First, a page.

In June 2008, Plaintiff, Lee Dawson, was employed by the United States Department of Veteran’s Affairs as a full-time intern under the Student Educational Employment Program.  As a full-time employee, Dawson earned leave benefits (sick and annual leave) as well as health care and other federal insurance benefits.  On January 14, 2009, Dawson signed a form converting his employment status to that of a part-time, intermittent employee.  As a result of that change in employment status, Dawson lost his health and leave benefits.

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With All Due Deference

June 25, 2014

On July 1, 2008, B&H Medical, LLC contracted with the Health & Human Services (HHS) Centers for Medicare & Medicaid Services to provide diabetic supplies in nine different metropolitan areas. On July 15, 2008, Congress passed legislation terminating all contracts made under HHS’s contract plan including B&H’s contract.  HHS then promulgated a regulation in which it established an administrative process through which it would pay specified damages to terminated suppliers. In that regulation, HHS interpreted the judicial review provision in the implementing statute to mean that the agency’s determination on damages would be final and not subject to judicial review.

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Can Lightening Strike the Same Place Twice?

June 11, 2014

Having been once to the U.S. Court of Federal Claims, and twice to federal district court in the Eastern District of California, twice to the Ninth Circuit, and once to the U.S. Supreme Court, the Hornes have now announced their plans to again petition for certiorari in the U.S. Supreme Court following the Ninth Circuit’s rejection of their takings claims.  The Hornes takings claims are based on a fine levied against them by the U.S. Department of Agriculture for failing to turn over some of their raisin crop to the Government under a Depression-era law regulating raisin production.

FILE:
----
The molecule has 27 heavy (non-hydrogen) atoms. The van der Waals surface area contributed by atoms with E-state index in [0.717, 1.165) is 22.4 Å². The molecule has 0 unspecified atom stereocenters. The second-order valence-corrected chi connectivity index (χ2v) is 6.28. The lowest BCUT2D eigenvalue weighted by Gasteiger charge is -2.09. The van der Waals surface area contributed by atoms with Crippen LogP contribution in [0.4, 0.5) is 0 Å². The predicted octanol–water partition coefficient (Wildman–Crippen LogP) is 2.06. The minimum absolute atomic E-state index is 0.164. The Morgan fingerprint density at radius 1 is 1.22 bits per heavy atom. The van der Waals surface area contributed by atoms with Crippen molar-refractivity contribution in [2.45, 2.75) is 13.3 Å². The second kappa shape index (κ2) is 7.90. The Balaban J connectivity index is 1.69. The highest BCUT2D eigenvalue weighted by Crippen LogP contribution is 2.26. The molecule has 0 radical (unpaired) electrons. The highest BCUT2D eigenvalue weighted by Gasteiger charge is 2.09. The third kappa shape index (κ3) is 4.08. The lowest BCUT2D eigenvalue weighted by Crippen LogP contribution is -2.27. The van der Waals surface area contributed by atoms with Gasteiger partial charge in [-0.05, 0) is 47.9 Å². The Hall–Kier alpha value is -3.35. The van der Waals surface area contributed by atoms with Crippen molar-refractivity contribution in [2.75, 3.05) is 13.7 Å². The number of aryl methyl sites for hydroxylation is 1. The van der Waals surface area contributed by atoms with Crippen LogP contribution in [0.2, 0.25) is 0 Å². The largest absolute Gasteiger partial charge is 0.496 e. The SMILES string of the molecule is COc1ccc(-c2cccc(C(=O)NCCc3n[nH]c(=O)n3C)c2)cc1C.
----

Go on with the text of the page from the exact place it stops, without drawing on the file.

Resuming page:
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Court Keeps Takings Claim Afloat

June 10, 2014

In 1989 Bailey purchased for development some land on the shoreline of Lake of the Woods, Minnesota. Local authorities approved his subdivision plat but subsequently disapproved his state Clean Water Act Section 401 certification because his proposed septic systems were inadequate.

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Out of Court but still on the hook

May 23, 2014

William H. Seals-Bey who is currently incarcerated in federal prison—appearing pro se—recently brought suit against the United States in the U.S. Court of Federal Claims.  His lawsuit raised a whole host of claims, including wrongful criminal conviction and incarceration, that the prosecutor fabricated evidence and engaged in prosecutorial misconduct.  He further alleged that the Government had targeted him for prosecution with the intent to inflict emotional distress, and that the Government had illegally transferred the indictment against him from the Superior Court of the District of Columbia to the U.S. District Court.